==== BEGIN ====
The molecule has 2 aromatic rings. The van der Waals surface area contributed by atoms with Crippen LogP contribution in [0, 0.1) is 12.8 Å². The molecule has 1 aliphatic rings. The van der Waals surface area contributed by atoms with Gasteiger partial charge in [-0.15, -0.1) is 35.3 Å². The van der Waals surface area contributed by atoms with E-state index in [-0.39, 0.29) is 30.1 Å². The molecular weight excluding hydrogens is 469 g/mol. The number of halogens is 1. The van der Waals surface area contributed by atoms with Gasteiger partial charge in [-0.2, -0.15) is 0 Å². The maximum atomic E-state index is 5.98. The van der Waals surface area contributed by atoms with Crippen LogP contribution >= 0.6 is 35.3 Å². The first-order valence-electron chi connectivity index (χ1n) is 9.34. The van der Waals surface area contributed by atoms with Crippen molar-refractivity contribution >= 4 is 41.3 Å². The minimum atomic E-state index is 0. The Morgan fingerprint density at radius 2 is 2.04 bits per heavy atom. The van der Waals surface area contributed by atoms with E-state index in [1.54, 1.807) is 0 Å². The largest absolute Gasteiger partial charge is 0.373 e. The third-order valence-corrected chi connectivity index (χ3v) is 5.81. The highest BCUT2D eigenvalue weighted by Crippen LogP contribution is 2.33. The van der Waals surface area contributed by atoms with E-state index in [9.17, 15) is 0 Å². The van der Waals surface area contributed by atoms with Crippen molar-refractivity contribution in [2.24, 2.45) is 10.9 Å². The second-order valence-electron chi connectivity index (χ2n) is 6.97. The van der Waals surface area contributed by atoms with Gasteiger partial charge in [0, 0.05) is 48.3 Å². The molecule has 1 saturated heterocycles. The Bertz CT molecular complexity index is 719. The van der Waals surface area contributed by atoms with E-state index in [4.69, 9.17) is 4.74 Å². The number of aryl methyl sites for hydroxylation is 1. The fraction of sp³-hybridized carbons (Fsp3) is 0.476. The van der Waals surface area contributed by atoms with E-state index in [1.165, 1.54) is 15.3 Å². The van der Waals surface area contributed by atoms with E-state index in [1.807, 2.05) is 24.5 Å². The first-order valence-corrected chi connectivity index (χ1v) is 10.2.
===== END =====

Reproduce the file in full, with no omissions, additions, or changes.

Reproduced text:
The molecule has 2 aromatic rings. The van der Waals surface area contributed by atoms with Crippen LogP contribution in [0, 0.1) is 12.8 Å². The molecule has 1 aliphatic rings. The van der Waals surface area contributed by atoms with Gasteiger partial charge in [-0.15, -0.1) is 35.3 Å². The van der Waals surface area contributed by atoms with E-state index in [-0.39, 0.29) is 30.1 Å². The molecular weight excluding hydrogens is 469 g/mol. The number of halogens is 1. The van der Waals surface area contributed by atoms with Gasteiger partial charge in [-0.2, -0.15) is 0 Å². The maximum atomic E-state index is 5.98. The van der Waals surface area contributed by atoms with Crippen LogP contribution >= 0.6 is 35.3 Å². The first-order valence-electron chi connectivity index (χ1n) is 9.34. The van der Waals surface area contributed by atoms with Crippen molar-refractivity contribution >= 4 is 41.3 Å². The minimum atomic E-state index is 0. The Morgan fingerprint density at radius 2 is 2.04 bits per heavy atom. The van der Waals surface area contributed by atoms with E-state index in [1.54, 1.807) is 0 Å². The largest absolute Gasteiger partial charge is 0.373 e. The third-order valence-corrected chi connectivity index (χ3v) is 5.81. The highest BCUT2D eigenvalue weighted by Crippen LogP contribution is 2.33. The van der Waals surface area contributed by atoms with E-state index in [9.17, 15) is 0 Å². The van der Waals surface area contributed by atoms with Crippen molar-refractivity contribution in [2.24, 2.45) is 10.9 Å². The second-order valence-electron chi connectivity index (χ2n) is 6.97. The van der Waals surface area contributed by atoms with Gasteiger partial charge in [0, 0.05) is 48.3 Å². The molecule has 1 saturated heterocycles. The Bertz CT molecular complexity index is 719. The van der Waals surface area contributed by atoms with E-state index in [4.69, 9.17) is 4.74 Å². The number of aryl methyl sites for hydroxylation is 1. The fraction of sp³-hybridized carbons (Fsp3) is 0.476. The van der Waals surface area contributed by atoms with E-state index in [1.165, 1.54) is 15.3 Å². The van der Waals surface area contributed by atoms with E-state index in [1.807, 2.05) is 24.5 Å². The first-order valence-corrected chi connectivity index (χ1v) is 10.2.